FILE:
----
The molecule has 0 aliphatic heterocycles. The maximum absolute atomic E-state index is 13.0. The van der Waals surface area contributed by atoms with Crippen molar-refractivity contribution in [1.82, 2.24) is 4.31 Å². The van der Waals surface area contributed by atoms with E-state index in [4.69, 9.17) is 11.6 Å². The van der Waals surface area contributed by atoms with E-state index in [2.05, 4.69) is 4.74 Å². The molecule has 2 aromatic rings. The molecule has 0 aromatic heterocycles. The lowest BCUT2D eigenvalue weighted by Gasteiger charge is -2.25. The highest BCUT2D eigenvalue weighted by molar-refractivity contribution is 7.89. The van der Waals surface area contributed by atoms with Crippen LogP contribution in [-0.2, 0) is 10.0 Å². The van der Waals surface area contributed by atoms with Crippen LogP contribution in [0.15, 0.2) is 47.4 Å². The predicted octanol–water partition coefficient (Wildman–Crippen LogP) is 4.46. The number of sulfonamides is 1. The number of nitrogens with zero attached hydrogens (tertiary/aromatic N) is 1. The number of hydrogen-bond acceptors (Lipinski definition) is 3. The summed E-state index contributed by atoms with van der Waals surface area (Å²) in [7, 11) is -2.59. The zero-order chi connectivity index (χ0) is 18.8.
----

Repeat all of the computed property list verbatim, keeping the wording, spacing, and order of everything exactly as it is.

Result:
The molecule has 0 aliphatic heterocycles. The maximum absolute atomic E-state index is 13.0. The van der Waals surface area contributed by atoms with Crippen molar-refractivity contribution in [1.82, 2.24) is 4.31 Å². The van der Waals surface area contributed by atoms with E-state index in [4.69, 9.17) is 11.6 Å². The van der Waals surface area contributed by atoms with E-state index in [2.05, 4.69) is 4.74 Å². The molecule has 2 aromatic rings. The molecule has 0 aromatic heterocycles. The lowest BCUT2D eigenvalue weighted by Gasteiger charge is -2.25. The highest BCUT2D eigenvalue weighted by molar-refractivity contribution is 7.89. The van der Waals surface area contributed by atoms with Crippen LogP contribution in [-0.2, 0) is 10.0 Å². The van der Waals surface area contributed by atoms with Crippen LogP contribution in [0.15, 0.2) is 47.4 Å². The predicted octanol–water partition coefficient (Wildman–Crippen LogP) is 4.46. The number of sulfonamides is 1. The number of nitrogens with zero attached hydrogens (tertiary/aromatic N) is 1. The number of hydrogen-bond acceptors (Lipinski definition) is 3. The summed E-state index contributed by atoms with van der Waals surface area (Å²) in [7, 11) is -2.59. The zero-order chi connectivity index (χ0) is 18.8.